1911 Encyclopædia Britannica/Rio Grande do Sul (City)
RIO GRANDE DO SUL, or São Pedro do Rio Grande do Sul (sometimes São Pedro and commonly Rio Grande), a city and portof the state of Rio Grande. do Sul, Brazil, 'on the western side of the Rio Grande (as the outlet of the Lagoa dos Patos is called), about 6 m. from its mouth and nearly 780 m. S.W. of Rio de Janeiro, in lat. 32° 7′ S., long. 52° 8′ W. Pop. (1890) of the municipio (area, about 656 sq. m.) 24,653; of the city, including its suburbs, 20,193; (1900, estimate) of the city, 22,000, and of the city and its suburbs, 30,000. Rio Grande is the coast terminus of the Rio Grande to Bagé railway, which now forms part of the railway system of the state leased to the Belgian Compagnie Auxiliare de Chemin de Fer au Brésil. Some of the principal streets are served by tramways, and the Rio Grande to Bagé railway has an extension to its shipping wharf called “ Estacao Maritima ” (11 m.), a branch to some points on the river (11 m.), and a branch to Costa do Mar, on the ocean coast (11 m.). The city is a port of call for several steamship lines, and has direct communication with European ports. The bar at the mouth of the river, however, restricts traffic to vessels of light draught, not exceeding 12 to 1 5 ft. Extensive improvements, at an estimated cost of about 131 millions of dollars, were undertaken in 1908 for deepening the bar to admit vessels of 30 ft. draught.
The city is built on a low sandy peninsula, barely 5 ft. above sea-level, formed by two arms of the Rio Grande projecting westward from the main channel, the peninsula being part of a large sandy plain extending southward. along the coast to Lagôa Mirim. The level of the plain is broken by ranges of sand dunes, some of which rise not far from the city on the south and south-east. The openness of the surrounding country and the proximity of the sea give to Rio Grande unusually healthy conditions, which, however, are largely counteracted by defective sanitary arrangements. Not infrequently the deaths exceed the births, and epidemics of contagious diseases make deadly inroads upon the population. The city has been developed irregularly, but the streets are for the most part broad, and the principal ones are well paved. Gas lighting was introduced about 187I, and in 1908 acetylene was used for public lighting. In one of the public squares is a shaft commemorating the abolition of slavery, and said to be the only monument in, Brazil of that character. There is a notable scarcity of shade trees in the streets and squares, though flowers, shrubbery and some kinds of fruit trees are grown., In pleasing contrast to the drifting sands which surround the city is the fertile Ilha dos Marinheiros (Sailor’s Island) lying directly in front of the port; it is highly cultivated and supplies the market with fruit and vegetables. The water-front has been improved by substantial stone walls, which permit the mooring of light-draught vessels alongside.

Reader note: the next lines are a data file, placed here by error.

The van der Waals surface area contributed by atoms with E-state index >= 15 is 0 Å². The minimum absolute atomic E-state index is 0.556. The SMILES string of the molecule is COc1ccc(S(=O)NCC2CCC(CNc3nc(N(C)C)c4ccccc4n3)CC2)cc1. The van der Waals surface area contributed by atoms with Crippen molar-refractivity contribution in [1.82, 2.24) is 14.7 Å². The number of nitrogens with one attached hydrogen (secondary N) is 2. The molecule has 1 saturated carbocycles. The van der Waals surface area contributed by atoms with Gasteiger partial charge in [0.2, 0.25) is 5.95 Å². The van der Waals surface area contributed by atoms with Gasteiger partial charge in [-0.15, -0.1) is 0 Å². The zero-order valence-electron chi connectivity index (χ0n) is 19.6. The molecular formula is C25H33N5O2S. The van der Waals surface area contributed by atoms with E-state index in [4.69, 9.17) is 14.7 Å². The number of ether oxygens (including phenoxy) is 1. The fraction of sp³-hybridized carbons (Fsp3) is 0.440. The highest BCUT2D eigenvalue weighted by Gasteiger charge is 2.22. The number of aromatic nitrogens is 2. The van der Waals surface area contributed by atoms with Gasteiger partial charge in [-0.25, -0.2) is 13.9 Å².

Among noteworthy public buildings and institutions are the municipal palace, the parochial church of São Pedro, dating from the 18th century, the modern church of N.S. de Bomiim, the beautiful Protestant Episcopal church (Gothic), the public hospital (Hospital de Caridade), the hospital of the Beneficencia Portugueza, the public library (Bibliotheca Riograndense), created and maintained by private effort and containing about 30,000 volumes, the old custom-house and the quartel-geral (military barracks). Rio Grande is wholly a commercial and industrial city. Its exports include salted jerked beef (came secca, or xarque), preserved meats, tongues, hides, horns, hoofs, woollen fabrics, Paraguay tea, beans, onions, fruit, flour, farinha de mandioca (cassava flour), lard, soap, candles and leather. Its manufactures include cotton, woollen and jute fabrics, wheat Hour, biscuits, cigars and cut tobacco, beer, artificial drinks, boots, shoes and sandals (alpergatas), soap and candles, fireworks, ice, earthenware, hats, cast-iron and leather. The pioneer woollen factory in Brazil, and one of the largest in the country, is in Rio Grande.
Rio Grande was founded in 1737 by José da Silva Paes, who built a fort on the river near the site of the present city and called it Estreito. In 1745 the garrison and settlement was removed by Gomes Freire d’Andrade to its present site, which became a “villa,” in 1751, with the name of São Pedro do Rio Grande, and a “cidade” (city) in 1807. It was the capital of the captaincy down to 1763, when it was captured by a Spanish force from Buenos Aires under the command of its governor, Don Pedro Zeballos, the seat of government being then removed to Viamao at the northern end of Lagoa dos Patos. The city was occupied by the national forces in the ten years' war which began in 1835, and in 1894 it was unsuccessfully besieged by a small insurgent force that had attempted to overthrow the governrnent at Rio de Janeiro.